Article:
Call Number LoNNe @ kyba @ Serial 1424  
Permanent link to this record
 

 
Author Seltmann, S.; Trost, L.; Ter Maat, A.; Gahr, M. url  doi
openurl 
  Title Natural melatonin fluctuation and its minimally invasive simulation in the zebra finch Type Journal Article
  Year 2016 Publication PeerJ Abbreviated Journal  
  Volume 4 Issue Pages e1939  
  Keywords (up) Animals  
  Abstract Melatonin is a key hormone in the regulation of circadian rhythms of vertebrates, including songbirds. Understanding diurnal melatonin fluctuations and being able to reverse or simulate natural melatonin levels are critical to investigating the influence of melatonin on various behaviors such as singing in birds. Here we give a detailed overview of natural fluctuations in plasma melatonin concentration throughout the night in the zebra finch. As shown in previous studies, we confirm that “lights off” initiates melatonin production at night in a natural situation. Notably, we find that melatonin levels return to daytime levels as early as two hours prior to the end of the dark-phase in some individuals and 30 min before “lights on” in all animals, suggesting that the presence of light in the morning is not essential for cessation of melatonin production in zebra finches. Thus, the duration of melatonin production seems not to be specified by the length of night and might therefore be less likely to directly couple circadian and annual rhythms. Additionally, we show that natural melatonin levels can be successfully simulated through a combination of light-treatment (daytime levels during subjective night) and the application of melatonin containing skin-cream (nighttime levels during subjective day). Moreover, natural levels and their fluctuation in the transition from day to night can be imitated, enabling the decoupling of the effects of melatonin, for example on neuronal activity, from sleep and circadian rhythmicity. Taken together, our high-resolution profile of natural melatonin levels and manipulation techniques open up new possibilities to answer various melatonin related questions in songbirds.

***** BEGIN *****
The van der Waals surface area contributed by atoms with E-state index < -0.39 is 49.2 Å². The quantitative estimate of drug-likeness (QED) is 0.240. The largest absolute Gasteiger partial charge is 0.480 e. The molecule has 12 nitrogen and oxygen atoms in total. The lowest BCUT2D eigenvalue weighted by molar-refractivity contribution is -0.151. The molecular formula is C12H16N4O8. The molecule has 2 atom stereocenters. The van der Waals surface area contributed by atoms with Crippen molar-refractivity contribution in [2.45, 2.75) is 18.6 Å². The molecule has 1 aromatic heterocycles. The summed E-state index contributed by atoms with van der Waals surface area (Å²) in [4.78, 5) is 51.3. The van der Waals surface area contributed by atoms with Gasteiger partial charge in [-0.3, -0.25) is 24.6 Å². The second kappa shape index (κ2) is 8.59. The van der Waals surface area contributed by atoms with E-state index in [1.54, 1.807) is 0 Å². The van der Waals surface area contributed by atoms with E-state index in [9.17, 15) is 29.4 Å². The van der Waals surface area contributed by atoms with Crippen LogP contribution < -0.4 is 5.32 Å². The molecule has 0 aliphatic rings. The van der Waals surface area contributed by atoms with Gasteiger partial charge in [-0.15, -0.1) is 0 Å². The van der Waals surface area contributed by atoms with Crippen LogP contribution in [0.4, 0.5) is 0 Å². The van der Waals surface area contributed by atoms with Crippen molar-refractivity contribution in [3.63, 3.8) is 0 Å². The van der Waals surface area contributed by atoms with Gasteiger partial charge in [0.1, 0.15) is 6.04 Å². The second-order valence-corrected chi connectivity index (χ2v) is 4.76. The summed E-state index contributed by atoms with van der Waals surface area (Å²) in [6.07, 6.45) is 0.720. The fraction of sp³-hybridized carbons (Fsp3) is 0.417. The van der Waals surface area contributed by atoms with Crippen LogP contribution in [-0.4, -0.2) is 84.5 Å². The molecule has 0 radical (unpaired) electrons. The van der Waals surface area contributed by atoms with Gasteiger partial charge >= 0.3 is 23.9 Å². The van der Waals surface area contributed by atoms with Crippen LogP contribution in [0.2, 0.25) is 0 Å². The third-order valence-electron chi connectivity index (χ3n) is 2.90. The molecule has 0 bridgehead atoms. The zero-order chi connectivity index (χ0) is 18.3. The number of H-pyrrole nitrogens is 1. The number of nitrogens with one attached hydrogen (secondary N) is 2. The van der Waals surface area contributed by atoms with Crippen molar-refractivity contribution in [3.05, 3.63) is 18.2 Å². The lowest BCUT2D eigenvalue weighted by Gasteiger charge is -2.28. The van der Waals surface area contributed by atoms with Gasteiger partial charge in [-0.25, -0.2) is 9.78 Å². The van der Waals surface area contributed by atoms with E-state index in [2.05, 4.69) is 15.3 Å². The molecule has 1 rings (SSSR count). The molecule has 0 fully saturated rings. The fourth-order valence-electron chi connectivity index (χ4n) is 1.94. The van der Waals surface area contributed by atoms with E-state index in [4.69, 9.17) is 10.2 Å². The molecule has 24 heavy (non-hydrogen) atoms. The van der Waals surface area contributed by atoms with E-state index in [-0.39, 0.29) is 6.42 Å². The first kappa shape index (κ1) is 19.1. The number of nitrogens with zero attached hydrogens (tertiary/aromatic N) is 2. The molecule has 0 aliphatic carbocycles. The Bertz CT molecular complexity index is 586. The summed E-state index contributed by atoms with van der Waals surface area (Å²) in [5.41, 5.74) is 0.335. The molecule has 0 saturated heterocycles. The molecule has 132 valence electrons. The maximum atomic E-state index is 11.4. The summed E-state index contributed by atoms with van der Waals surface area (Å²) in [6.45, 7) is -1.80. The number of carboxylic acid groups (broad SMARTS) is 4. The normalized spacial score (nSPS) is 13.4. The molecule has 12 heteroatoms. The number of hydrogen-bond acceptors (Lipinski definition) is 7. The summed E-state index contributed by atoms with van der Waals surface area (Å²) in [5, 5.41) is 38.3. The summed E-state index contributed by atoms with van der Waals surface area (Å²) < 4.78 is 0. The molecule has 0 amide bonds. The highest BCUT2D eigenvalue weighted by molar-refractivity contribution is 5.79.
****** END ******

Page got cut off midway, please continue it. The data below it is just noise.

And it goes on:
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  Series Editor Series Title Abbreviated Series Title  
  Series Volume Series Issue Edition  
  ISSN 2167-8359 ISBN Medium  
  Area Expedition Conference  
  Notes Approved no  
  Call Number LoNNe @ kyba @ Serial 1425